Christmas traditions, Christmas Gift, family history, genealogy, Ancestors, biscuits and gravy, sliced oranges, traditions
Me beneath our Christmas tree

It happens every year and most years I lose. Maybe this year will be different, but somehow I doubt it.

Each year seems to be about the same. We pull up to my parent’s home, quickly jump out of the car and make our way up the walk. My heart is pounding and I am ready. Has my mother been watching out the window? Is she perched at the door, her hand on the knob, ready to jerk it open and beat me at the game? If it is anything like past years, she is waiting, but I always think maybe this year will be different and I will be able to yell it out first.

And then it happens, with one swift motion, my mother yanks open the door while yelling “Christmas Gift.” Once again, she’s won. That too seems to be tradition.

I had to smile when I did a Google search to see if I could find anything about the origins of this tradition. The point is to yell Christmas gift first and the idea is you then get a gift from the other person. My family has done it as long as I can remember and my mother told me hers did it when she was growing up. But Googling it, I discovered our family isn’t alone, in fact I found a discussion about that exact tradition here:  Christmas Eve Gift  and an article about it here:  Dealing With a Peculiar Family Tradition (see article #8).  I learned we certainly aren’t the only ones that have that tradition and I discovered that by far the majority had southern roots which made perfect sense since both of my parents have a set of southern grandparents. It makes me wonder about some of our other traditions.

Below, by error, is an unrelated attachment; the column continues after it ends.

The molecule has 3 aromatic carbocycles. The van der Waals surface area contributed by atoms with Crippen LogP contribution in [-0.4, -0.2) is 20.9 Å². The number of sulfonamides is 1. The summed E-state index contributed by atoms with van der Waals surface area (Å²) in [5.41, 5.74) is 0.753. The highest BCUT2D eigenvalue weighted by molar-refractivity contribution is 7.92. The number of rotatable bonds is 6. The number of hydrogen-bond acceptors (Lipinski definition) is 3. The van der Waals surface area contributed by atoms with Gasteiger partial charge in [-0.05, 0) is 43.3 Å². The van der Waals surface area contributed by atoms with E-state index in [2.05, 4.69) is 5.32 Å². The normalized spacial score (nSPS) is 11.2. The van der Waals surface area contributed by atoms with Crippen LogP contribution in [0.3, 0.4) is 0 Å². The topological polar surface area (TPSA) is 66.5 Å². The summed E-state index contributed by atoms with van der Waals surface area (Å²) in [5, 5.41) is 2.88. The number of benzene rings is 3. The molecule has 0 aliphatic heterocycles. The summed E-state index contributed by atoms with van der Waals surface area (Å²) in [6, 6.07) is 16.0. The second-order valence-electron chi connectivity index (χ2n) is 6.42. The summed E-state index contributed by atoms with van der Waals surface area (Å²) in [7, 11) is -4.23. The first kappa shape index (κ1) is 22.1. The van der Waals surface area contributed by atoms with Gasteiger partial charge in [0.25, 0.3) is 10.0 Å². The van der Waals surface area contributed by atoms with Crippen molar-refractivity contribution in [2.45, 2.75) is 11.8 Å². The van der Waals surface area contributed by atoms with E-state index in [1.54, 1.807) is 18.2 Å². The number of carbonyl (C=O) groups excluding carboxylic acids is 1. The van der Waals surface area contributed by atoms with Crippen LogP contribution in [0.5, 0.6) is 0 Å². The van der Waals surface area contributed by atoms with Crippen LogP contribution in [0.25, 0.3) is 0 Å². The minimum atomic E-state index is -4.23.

Many traditions morph and evolve over the years as families join and times change, but thankfully many traditions are preserved and passed down, generation after generation.  Sometimes the reason for the tradition may change or is lost, but even still, those traditions can provide continuity and stability to the many generations who share it. So while my mom may seem to win “Christmas Gift” most every year, in reality, continuing and participating in that family tradition makes us all winners.

Copyright © Michelle G. Taggart 2015, All rights reserved

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12 thoughts on “Maybe This Year I Will Win

  1. Southern, eh? Now I wonder why I have never heard of this. Do you have to arrive prepared to hand the gift over on the spot or do you have some time to regroup?

  2. I noticed that quite a few of those who commented that they had the tradition were AL and GA…..on the other hand maybe your folks regarded it like the Elf on the Shelf and decided they didn't need one more thing to do.

  3. I read about this tradition somewhere, maybe in a novel — I can't remember — but this is the first time a real person has written about it. What a fun tradition. Not that I don't want you to win, but your mother continuing to win means she's in good health. Merry Christmas to you, Michelle.

  4. I love that this tradition is much more wide spread than I ever anticipated. I grew up in Arkansas, and I remember from the time I was little, my aunts and grandmother engaged in seeing who would be first to say 'Christmas Eve gift'. I didn't know there was a 'Christmas gift' tradition. While we didn't give small gifts when the expression was exchanged, it might explain another tradition we had: that of being allowed to open one gift on Christmas eve night.

  5. First, am from Central Texas and the family's been here since the 1880's. I am a very early "Baby Boomer".

    As a young child I have a distinct memory of us walking thru the door of my Grandparent’s house in the days before Christmas and each time Mother loudly announcing our arrival by hollerin’ “Christmas Gift” immediately upon entering. This would be before the days of locked doors and the need for family to formally enter the home. I believe I was aware of the custom back then but it seems to have fallen out of usage with the death of the “Grands”.

    ‘Tis sad, as it seems a part of my heritage that’s been lost to time. Perhaps, with my grand-children, I can rekindle the tradition as an acclamation of their heritage.

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